Having tested the water with a reduction lino cut with the Jester (see previous post) I decided to challenge myself with a larger, more detailed work, using the reduction method of cutting a block. The John Shaw Neilson Acquisitive Art Prize was coming up. Entry into the prize stipulates the work must be inspired by the poetry of John Shaw Neilson, a poet born in Penola, South Australia. After reading many of his poems, I was inspired by Green Singer, in which he describes Spring, the season, as the singer. On researching photos of singers, I found a photograph of a young woman who seemed to fit the mental image of who I was looking for. A woman singing-up Spring.
Rather than flowers and foliage decorating her hair, I wanted her hair to appear made of the plants of Spring. I then photocopied the pencil sketch and set about colouring it in as a guide for the finished print.
Having Spring’s face off-white, the colour of the paper, was not appealing, and nor did I want to have detailed shading. I wondered how to incorporate some texture into what would be her skin. Some time ago, I was fortunate to come across a large old book of wallpaper samples at a garage sale. Several of the papers were quite heavily embossed in an abstract foliage-type design. I wasn’t sure it would work, but it was certainly worth experimenting. So, the next step was to glue the wallpaper sheet to a piece of matt board to use as a printing block, to give the singer’s face a pale green random texture.
Before printing the wallpaper block, I wiped the ink from the two top corners, which would be sky and also the singer’s teeth. I didn’t want her looking neglectful in her personal hygiene – no green teeth. The print turned out to be wiggly lines rather than splotches, but I was pleased with the effect.
Next was cutting away the teeth on the lino block, to make sure they would remain white throughout the rest of the process. I was in a bit of quandary about her face, as I wanted highlights and shading produced by the inking and printing process. Instead of cutting away the block to leave the features (at this point) I decided I would clean the ink from her face before printing each successive colour.
Not a lot of definition yet. The above image shows the result of two inkings of the lino block, after cutting away sections I wanted to remain the cream colour of the paper and the lemon. The first lighter colour was printed after wiping clean sections of her face for highlights. More sections of the block were cut away to keep that colour before inking the block and printing with the deeper gold, again wiping ink from the block for facial highlights.
Above, you can see three of the prints at the third stage, as well as the coloured-in photocopy of the drawing (a reverse of the print, of course) and tools of trade. A baren, the circular doover, is used for rubbing the back of the paper to transfer the ink from the block. I also use the back of a wooden spoon and a large wooden rolling pin. So each print gets three goes with three different tools. You’ll also perhaps notice to the left a glimpse of the registration jig.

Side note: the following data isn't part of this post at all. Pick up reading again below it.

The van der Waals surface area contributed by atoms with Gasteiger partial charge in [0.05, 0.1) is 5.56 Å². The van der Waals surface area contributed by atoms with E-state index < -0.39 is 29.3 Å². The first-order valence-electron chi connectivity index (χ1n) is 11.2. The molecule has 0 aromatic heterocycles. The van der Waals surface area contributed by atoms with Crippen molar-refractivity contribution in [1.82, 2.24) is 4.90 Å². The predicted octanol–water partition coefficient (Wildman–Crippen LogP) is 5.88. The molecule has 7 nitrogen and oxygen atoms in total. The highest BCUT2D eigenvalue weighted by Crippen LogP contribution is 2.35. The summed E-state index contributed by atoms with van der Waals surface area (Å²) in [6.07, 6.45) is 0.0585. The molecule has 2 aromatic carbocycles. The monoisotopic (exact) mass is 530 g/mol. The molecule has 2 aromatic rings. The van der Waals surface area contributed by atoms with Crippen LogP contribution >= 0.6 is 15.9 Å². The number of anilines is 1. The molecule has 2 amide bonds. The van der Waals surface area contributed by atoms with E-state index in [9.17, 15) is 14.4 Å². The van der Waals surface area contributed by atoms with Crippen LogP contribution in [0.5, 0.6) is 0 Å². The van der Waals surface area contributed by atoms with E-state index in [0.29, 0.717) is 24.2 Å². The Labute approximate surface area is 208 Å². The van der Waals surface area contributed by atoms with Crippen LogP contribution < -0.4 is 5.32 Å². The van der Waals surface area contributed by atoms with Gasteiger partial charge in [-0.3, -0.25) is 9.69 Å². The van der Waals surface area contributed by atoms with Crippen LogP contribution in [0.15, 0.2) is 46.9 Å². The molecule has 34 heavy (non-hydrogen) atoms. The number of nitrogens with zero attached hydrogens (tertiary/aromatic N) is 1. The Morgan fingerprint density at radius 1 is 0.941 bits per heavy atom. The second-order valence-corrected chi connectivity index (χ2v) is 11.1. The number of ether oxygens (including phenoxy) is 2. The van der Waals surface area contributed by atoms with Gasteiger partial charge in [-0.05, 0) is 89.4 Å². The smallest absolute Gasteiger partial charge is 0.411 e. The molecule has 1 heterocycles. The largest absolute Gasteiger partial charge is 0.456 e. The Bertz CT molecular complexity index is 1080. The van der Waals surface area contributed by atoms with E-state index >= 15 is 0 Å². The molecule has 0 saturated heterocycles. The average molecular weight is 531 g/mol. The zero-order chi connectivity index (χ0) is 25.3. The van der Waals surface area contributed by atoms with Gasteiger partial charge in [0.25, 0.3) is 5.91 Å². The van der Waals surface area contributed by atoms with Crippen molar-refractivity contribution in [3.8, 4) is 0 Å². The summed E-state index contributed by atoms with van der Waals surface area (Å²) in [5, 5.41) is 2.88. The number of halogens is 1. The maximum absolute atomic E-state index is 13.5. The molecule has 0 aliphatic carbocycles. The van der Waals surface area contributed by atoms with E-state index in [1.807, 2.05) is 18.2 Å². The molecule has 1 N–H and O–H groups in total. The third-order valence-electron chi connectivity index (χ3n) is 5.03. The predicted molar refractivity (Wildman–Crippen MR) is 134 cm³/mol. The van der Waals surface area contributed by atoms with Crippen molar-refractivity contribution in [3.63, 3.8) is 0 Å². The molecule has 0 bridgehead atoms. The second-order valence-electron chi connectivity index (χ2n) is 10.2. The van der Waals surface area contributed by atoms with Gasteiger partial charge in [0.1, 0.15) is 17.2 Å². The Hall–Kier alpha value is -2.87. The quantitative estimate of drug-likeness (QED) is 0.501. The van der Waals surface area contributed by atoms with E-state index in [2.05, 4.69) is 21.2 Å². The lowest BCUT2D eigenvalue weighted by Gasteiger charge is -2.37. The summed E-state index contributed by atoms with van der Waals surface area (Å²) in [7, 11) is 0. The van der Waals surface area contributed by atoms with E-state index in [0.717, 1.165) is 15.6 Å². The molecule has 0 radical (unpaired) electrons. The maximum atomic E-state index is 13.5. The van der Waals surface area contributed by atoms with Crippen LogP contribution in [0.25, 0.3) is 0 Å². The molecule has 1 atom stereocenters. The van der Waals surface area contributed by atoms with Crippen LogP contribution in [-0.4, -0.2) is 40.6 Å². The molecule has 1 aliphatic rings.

In the printing of any multi-colour or multi-block prints, registration – the lining up of the block in the same position for subsequent pulls – is imperative to get the desired effect. If the registration is out of whack, it can make the viewer think she’s seeing double, with the colours or elements skewed out of alignment. This I know! The jig forms one border against which the block sits, and another to butt the paper against.
For this project I wanted to use oil-based inks, which meant waiting between each pull (transfer of ink to paper) to at least partially dry before proceeding to the next colour. I did add a drier solution to the ink, but a drop too much and the ink dried on the roller. It was a bit hit and miss. I wanted only one finished print for entry into the prize and one for me. To allow for the inevitable mistakes, I did a very small edition of four prints, one being the test piece – always necessary in a process I had little experience of.
And so the process proceeded.
Working (mostly) with colours lightest to darkest, the procedure repeated. After printing each colour, sections of the lino block were cut away to ensure that specific colour remained in the finished print.
Printmakers don’t call this the suicide method for nothing. Once sections of the block are removed, there’s no going back. And, after several inkings and cleanings of the block, the permanent marker used to draw the design proved not quite so permanent, the lines fading.
Up until printing the lighter green, I was cleaning the ink from the face area. It was then time to do the deed and cut away that area, all bar the features of the face. Scary stuff.
And there you have it. Simple. Well, not quite, but very rewarding as well as fraught with doubts while watching her take shape. Of the four prints I did, two are good. The other two are passable, though they have green ‘sky’ – when enthusiasm to see what would happen next meant me forgetting to wipe clean the top corners of the block. These sections remained until the very last cut. There were thirteen stages in all to the completed print.
A recent conversation with Aussie printmaker Clayton Tremlett made me appreciate how far I have yet to go with the reduction method. Would I ever dare, as Clayton has, undertake a reduction method print using 30-plus colours? And would I be sane at the conclusion?
Did she win? No. But Spring’s Invocation did achieve a Highly Commended in two exhibitions. More than that, though, the print has generated many conversations during which folk unfamiliar with printmaking, and especially the reduction method were intrigued to learn about the process. All good!